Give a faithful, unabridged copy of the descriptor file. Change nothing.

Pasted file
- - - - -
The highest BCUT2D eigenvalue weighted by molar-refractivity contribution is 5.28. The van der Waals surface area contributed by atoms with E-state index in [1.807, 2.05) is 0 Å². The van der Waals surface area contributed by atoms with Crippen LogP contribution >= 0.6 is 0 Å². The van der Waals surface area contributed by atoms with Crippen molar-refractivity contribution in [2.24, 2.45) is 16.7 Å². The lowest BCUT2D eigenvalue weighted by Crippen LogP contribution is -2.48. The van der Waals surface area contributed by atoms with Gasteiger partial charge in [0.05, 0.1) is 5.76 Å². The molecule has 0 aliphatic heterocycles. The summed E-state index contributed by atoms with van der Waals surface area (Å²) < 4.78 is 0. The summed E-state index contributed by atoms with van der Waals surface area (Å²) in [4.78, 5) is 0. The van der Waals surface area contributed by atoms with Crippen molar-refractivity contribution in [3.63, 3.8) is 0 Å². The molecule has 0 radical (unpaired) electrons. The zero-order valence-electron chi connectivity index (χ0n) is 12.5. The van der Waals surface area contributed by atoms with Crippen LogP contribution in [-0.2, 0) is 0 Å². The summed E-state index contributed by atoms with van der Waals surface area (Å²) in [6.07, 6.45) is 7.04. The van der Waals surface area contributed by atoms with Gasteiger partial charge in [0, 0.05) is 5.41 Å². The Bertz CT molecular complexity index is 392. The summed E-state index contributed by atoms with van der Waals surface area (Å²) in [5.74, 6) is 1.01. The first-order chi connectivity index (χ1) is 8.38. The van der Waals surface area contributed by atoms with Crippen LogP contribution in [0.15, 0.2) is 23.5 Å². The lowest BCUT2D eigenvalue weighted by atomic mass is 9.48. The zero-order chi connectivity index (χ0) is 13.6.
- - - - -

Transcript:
The highest BCUT2D eigenvalue weighted by molar-refractivity contribution is 5.28. The van der Waals surface area contributed by atoms with E-state index in [1.807, 2.05) is 0 Å². The van der Waals surface area contributed by atoms with Crippen LogP contribution >= 0.6 is 0 Å². The van der Waals surface area contributed by atoms with Crippen molar-refractivity contribution in [2.24, 2.45) is 16.7 Å². The lowest BCUT2D eigenvalue weighted by Crippen LogP contribution is -2.48. The van der Waals surface area contributed by atoms with Gasteiger partial charge in [0.05, 0.1) is 5.76 Å². The molecule has 0 aliphatic heterocycles. The summed E-state index contributed by atoms with van der Waals surface area (Å²) < 4.78 is 0. The summed E-state index contributed by atoms with van der Waals surface area (Å²) in [4.78, 5) is 0. The van der Waals surface area contributed by atoms with Crippen molar-refractivity contribution in [3.63, 3.8) is 0 Å². The molecule has 0 radical (unpaired) electrons. The zero-order valence-electron chi connectivity index (χ0n) is 12.5. The van der Waals surface area contributed by atoms with Crippen LogP contribution in [-0.2, 0) is 0 Å². The summed E-state index contributed by atoms with van der Waals surface area (Å²) in [6.07, 6.45) is 7.04. The van der Waals surface area contributed by atoms with Gasteiger partial charge in [0, 0.05) is 5.41 Å². The Bertz CT molecular complexity index is 392. The summed E-state index contributed by atoms with van der Waals surface area (Å²) in [5.74, 6) is 1.01. The first-order chi connectivity index (χ1) is 8.38. The van der Waals surface area contributed by atoms with Crippen LogP contribution in [0.15, 0.2) is 23.5 Å². The lowest BCUT2D eigenvalue weighted by atomic mass is 9.48. The zero-order chi connectivity index (χ0) is 13.6.